Our specific goals include lowering the detection limit of our sensing devices towards the ppb range while maintaining confidence levels and response times. Lowering the response and recovery times is desirable together with improving the selectivity of the sensors. Last but not least, we aim at developing robust sensing devices that can operate in a broad range of real environmental conditions including extreme ones (variations in temperature and humidity, high levels of humidity, rain, wind, extreme temperatures, electromagnetic interferences, controlled artificial ventilations, hazardous environments). Extreme environmental conditions are known to represent a major challenge for gas sensing systems. For example, changes in temperature and humidity often lead to condensation which, in turn, impacts considerably on the accuracy of the measurements. Radiometric material properties such as reflectivity and albedo or material’s sensitivity to background illumination (e.g. night vs day or UV illumination) are further examples in this sense. Chemical and temporal stability are therefore essential as these dictate the reliability of the sensor and its lifetime. We are foreseeing the design and implementation of suitable accelerated aging test protocols for these purposes.
The demand for gas sensing technologies is highest in the following industrial areas: chemicals, oil and gas, environmental intelligent monitoring, automotive (e.g. NOx emissions), households, appliances and indoors intelligent monitoring, pharmaceuticals, healthcare, production processes and storage of food and beverages, agriculture, semiconductors.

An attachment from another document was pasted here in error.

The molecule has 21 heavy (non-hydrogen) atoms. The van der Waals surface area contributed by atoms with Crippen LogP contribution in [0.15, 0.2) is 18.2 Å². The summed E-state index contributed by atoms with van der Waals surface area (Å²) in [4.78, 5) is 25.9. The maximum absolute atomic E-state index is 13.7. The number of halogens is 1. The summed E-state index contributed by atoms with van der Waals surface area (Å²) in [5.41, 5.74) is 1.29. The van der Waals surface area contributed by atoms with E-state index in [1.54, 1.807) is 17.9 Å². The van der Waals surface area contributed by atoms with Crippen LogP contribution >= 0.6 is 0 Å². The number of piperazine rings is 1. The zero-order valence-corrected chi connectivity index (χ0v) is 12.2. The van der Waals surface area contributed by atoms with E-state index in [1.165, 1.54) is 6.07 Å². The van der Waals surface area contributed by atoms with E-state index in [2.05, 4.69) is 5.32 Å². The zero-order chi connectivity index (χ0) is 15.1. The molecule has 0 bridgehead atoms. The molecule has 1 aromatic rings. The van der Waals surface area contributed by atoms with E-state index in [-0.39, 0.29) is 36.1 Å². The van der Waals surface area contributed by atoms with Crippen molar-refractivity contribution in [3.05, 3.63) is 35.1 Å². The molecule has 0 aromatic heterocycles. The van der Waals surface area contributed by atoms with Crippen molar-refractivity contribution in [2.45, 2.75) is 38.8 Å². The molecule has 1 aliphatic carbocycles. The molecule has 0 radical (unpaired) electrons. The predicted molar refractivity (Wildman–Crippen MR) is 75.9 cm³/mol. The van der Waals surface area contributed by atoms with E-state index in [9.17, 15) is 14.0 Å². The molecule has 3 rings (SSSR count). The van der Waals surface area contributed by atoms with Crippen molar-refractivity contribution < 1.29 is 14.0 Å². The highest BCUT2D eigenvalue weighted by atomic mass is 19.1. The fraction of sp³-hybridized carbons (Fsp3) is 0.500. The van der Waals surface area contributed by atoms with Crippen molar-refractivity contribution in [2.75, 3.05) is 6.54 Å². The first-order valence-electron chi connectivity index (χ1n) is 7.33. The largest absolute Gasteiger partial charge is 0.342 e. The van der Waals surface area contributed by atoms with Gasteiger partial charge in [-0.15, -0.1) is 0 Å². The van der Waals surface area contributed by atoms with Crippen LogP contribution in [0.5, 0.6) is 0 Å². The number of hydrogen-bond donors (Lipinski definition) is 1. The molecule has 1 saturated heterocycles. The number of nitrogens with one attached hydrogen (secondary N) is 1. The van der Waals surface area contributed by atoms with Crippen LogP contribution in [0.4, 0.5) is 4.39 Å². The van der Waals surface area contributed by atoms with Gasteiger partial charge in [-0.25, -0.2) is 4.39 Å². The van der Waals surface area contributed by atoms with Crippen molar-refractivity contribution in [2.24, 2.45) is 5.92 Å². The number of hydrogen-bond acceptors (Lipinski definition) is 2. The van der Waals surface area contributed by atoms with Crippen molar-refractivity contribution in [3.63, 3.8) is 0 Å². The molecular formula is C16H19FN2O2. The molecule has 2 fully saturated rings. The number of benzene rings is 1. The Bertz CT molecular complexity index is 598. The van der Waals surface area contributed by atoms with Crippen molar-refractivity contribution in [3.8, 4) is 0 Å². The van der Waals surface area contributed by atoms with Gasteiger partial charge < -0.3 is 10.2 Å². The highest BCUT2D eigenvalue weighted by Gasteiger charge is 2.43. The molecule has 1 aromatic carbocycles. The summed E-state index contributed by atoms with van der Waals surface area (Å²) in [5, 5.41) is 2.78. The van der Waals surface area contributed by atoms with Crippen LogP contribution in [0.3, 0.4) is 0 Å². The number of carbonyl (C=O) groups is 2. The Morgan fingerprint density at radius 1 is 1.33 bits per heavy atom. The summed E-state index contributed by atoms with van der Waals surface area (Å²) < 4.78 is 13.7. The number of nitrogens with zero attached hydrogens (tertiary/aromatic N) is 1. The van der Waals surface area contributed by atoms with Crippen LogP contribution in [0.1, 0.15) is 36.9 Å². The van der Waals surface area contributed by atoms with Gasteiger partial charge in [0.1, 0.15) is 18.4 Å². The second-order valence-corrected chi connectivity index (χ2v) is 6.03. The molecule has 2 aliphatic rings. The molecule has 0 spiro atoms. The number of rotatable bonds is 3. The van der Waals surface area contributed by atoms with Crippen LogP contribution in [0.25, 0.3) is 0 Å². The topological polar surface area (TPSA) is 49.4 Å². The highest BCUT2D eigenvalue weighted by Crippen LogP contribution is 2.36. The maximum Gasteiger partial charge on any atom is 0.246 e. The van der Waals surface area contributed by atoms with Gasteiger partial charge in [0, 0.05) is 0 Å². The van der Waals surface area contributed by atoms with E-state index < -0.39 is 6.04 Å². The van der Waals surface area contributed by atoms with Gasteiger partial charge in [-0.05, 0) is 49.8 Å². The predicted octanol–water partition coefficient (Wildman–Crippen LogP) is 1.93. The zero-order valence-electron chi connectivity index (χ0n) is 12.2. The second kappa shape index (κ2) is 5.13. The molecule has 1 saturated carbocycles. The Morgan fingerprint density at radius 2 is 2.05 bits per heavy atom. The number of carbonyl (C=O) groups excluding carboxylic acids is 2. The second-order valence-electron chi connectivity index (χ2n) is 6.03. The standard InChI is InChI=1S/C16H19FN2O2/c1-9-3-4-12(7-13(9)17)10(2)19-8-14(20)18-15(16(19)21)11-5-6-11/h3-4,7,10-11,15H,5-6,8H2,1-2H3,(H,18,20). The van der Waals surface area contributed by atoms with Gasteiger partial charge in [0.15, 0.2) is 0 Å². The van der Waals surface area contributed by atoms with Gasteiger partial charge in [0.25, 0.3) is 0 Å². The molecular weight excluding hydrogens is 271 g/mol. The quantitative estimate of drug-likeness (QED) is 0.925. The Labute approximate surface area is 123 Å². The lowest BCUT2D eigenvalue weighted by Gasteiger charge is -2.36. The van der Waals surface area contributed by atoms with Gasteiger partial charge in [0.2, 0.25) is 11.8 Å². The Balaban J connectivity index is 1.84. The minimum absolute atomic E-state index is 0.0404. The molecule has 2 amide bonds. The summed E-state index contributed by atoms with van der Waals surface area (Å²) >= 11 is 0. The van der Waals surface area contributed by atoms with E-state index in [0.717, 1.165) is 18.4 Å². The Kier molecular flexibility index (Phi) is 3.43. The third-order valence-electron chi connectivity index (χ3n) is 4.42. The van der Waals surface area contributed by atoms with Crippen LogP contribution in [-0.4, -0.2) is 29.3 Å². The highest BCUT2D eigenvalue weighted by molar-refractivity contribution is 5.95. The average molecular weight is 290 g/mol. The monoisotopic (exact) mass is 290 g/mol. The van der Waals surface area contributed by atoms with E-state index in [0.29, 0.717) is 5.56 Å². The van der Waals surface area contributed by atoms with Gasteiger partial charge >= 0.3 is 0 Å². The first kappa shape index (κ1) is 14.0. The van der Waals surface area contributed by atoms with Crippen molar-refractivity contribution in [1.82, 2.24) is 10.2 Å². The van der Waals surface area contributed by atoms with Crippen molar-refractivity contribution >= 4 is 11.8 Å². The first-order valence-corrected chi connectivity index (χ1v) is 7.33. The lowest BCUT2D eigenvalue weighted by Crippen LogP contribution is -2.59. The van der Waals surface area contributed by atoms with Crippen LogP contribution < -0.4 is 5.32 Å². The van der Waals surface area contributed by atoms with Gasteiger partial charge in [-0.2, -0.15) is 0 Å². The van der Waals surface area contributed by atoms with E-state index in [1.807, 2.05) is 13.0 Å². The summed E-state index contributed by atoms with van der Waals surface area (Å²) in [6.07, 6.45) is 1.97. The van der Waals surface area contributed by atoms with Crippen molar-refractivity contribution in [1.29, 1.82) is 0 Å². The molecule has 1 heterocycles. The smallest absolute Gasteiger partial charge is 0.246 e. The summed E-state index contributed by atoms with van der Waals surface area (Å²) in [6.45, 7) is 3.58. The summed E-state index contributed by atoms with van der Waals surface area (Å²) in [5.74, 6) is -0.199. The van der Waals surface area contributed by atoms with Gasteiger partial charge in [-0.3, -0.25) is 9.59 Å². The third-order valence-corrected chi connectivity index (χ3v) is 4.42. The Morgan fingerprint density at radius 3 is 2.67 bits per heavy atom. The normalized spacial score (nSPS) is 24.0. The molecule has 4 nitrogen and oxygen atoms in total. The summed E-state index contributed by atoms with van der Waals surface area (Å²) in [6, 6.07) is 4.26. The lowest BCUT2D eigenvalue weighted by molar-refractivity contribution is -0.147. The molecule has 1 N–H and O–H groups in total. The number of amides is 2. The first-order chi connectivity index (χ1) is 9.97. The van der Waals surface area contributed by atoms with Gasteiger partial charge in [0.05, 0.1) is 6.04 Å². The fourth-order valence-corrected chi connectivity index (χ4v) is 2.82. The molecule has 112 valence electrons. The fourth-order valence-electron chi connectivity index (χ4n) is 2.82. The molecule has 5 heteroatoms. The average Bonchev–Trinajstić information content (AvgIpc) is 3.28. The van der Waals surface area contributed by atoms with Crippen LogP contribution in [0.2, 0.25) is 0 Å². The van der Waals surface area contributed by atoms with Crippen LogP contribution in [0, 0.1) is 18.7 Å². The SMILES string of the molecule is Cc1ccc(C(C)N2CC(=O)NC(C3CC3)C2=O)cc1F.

Modern product requirements increasingly demand for rugged gas sensors, designed for a lifetime of up to 20 years, infrequent battery replacement and with energy harvesting capabilities. Cost-effectiveness for sensing devices and systems installed in industrial plants and remote areas imposes additional features like self-calibration and wireless communication. Prerequisites for deployment of gas sensing devices within industrial environments, state that sensors must operate within parameters without requiring calibration sooner than 30 days or replacement earlier than 2 years.
Complex detection devices commonly known as e-nose are increasingly gaining popularity in various industrial areas. E-nose systems are most commonly integrated into food processing lines or into those of the chemicals and pharmaceuticals industries. There is a big market for e-nose devices that monitor the shelf-life and the quality of perishable goods in supermarkets or storage facilities, as well as for those designed to detect the presence of contaminants and pathogens in milk, meat or eggs.
Preferential interest is given to ammonia, arsin, bromine, carbon dioxide, carbon monoxide, chlorine, chlorine dioxide, diborane, germanium tetrahydride, halocarbons and refrigerants, hydrocarbons, hydrogen, hydrogen sulphyde, vapors of mercury, nitrogen oxides, organic solvents, tetrachloroethylene, ethanol, oxygen, ozone, phosphine, silane, sulphur dioxide and water vapors.
Our lab features an in-house built setup for testing electrical gas sensors. The setup is structurally very simple and modular, yet very robust, allowing for reliable testing procedures.